The richness of home-education literature I believe to be a true testament to our Homeschooling community. I am forever awed by how varied and uniquely beautiful is the tapestry of inspired education that we parents and education-enthusiasts are continuing to weave! Feast your senses, choose your gems, and hold them close my friends! This is your journey. These are your treasures.
“One of the most beautiful things about choosing to educate your children at home is that is affords you the freedom to explore and experiment. And, not incidentally, it allows you to observe your children, because you cannot truly know how your child responds to a particular learning style unless you are there to witness its effects.”Homegrown, Ben Hewitt
So . . . just what is “UNSCHOOLING” anyway?
Answering this question is a post, if not a book, in and of itself. The fact that there are dozens of books on the subject of unschooling is proof of it’s breadth. But here are a few (albeit slightly and appropriately vague) nutshell definitions for you:
Wikipedia: “Unschooling is an informal learning that advocates learner-chosen activities as a primary means for learning. Often considered a lesson and curriculum -free implementation of homeschooling, unschooling encourages exploration of activities initiated by the children themselves, believing that the more personal learning is, the more meaningful, well-understood and therefore useful it is to the child.”
Unschooling Rules, by Clark Aldrich: “Children are not raw materials to be made into productive citizens by ‘the system.’ Children are beautiful living souls, as much angel as devil, each deserving of a hero’s journey through life, where they can strive and fail and grow up to change the world.”
Home Grown, by Ben Hewitt: “Unschooling cannot and should not adhere to any particular definition. It should be as fluid, imprecise, and individualized as the families and children practicing it. In this regard, it is the antithesis of contemporary institutionalized education, with its strict adherence to schedule, standardized testing, and age-group learning. The definition Penny and I have settled on is ‘learning through living.’ It is perhaps no more precise than what Wikipedia offers, but it feels most accurate and honest to us.”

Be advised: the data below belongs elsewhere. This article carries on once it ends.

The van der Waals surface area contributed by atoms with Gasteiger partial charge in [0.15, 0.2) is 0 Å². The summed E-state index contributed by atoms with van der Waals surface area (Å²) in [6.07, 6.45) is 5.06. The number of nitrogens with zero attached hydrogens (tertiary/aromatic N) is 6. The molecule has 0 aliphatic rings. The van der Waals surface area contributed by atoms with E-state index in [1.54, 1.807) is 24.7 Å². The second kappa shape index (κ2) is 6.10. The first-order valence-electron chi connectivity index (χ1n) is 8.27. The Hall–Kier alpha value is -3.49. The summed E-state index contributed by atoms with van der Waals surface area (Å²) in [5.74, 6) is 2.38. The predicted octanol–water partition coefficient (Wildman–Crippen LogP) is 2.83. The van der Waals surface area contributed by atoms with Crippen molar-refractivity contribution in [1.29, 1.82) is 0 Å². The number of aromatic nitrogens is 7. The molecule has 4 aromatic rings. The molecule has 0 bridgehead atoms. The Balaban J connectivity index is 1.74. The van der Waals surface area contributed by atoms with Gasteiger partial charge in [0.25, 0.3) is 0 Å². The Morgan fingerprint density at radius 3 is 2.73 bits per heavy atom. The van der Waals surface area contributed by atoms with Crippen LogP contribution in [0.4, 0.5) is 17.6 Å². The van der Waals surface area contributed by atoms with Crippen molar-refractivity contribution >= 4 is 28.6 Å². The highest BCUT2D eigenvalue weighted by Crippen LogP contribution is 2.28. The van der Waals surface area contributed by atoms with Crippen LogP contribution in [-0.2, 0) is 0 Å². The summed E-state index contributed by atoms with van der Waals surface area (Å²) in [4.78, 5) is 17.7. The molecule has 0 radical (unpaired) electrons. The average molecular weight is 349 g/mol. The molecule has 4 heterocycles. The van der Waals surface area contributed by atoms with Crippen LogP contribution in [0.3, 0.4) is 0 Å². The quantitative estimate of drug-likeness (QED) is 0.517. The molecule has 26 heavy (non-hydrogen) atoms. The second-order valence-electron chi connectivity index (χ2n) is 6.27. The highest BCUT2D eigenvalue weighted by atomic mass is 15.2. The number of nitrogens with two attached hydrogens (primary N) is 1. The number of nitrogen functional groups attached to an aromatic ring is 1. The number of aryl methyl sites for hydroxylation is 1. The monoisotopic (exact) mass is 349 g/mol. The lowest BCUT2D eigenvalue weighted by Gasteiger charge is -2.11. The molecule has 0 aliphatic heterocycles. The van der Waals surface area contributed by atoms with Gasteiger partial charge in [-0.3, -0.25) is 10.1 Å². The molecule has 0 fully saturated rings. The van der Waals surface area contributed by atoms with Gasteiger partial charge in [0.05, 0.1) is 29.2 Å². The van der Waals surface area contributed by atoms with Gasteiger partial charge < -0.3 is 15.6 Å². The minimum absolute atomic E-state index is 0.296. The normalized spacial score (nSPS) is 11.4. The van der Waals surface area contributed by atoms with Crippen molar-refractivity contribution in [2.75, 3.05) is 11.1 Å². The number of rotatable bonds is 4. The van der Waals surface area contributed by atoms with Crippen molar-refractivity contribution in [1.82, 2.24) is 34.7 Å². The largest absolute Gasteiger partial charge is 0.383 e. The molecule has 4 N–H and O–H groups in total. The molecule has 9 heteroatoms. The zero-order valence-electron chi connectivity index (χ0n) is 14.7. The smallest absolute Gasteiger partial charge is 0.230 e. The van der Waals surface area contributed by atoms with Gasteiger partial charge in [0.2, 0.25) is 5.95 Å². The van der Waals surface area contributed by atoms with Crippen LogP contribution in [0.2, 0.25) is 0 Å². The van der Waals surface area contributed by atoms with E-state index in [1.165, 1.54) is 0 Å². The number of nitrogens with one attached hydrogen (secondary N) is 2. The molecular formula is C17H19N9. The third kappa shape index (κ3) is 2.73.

Aspects of Unschooling that we absolutely 💜LOVE💜:
1.) It’s intentioned for the child.
I never imagined being a Homeschool parent. But then I became a public school teacher. Anyone who has ever taught in the public education system will tell you (at least when prodded) that the kids are rarely held as the priority of the school. Oftentimes kids get whatever is left over at the end of all the standards, regulations, red-tape, and school management issues. When I was teaching middle school Language Arts, we had professional meetings after school almost every week. I would come home after those meetings exhausted and thoroughly disgusted, reporting to my husband that yet another meeting had come and gone in which the CHILDREN were never even brought up. This was the norm, not the exception. And we wonder why our nation is in the state that it’s in.
Unschooling isn’t just focused on the child . . . it unshakingly blocks everything else out!
2.) Intentional separation from standardized education.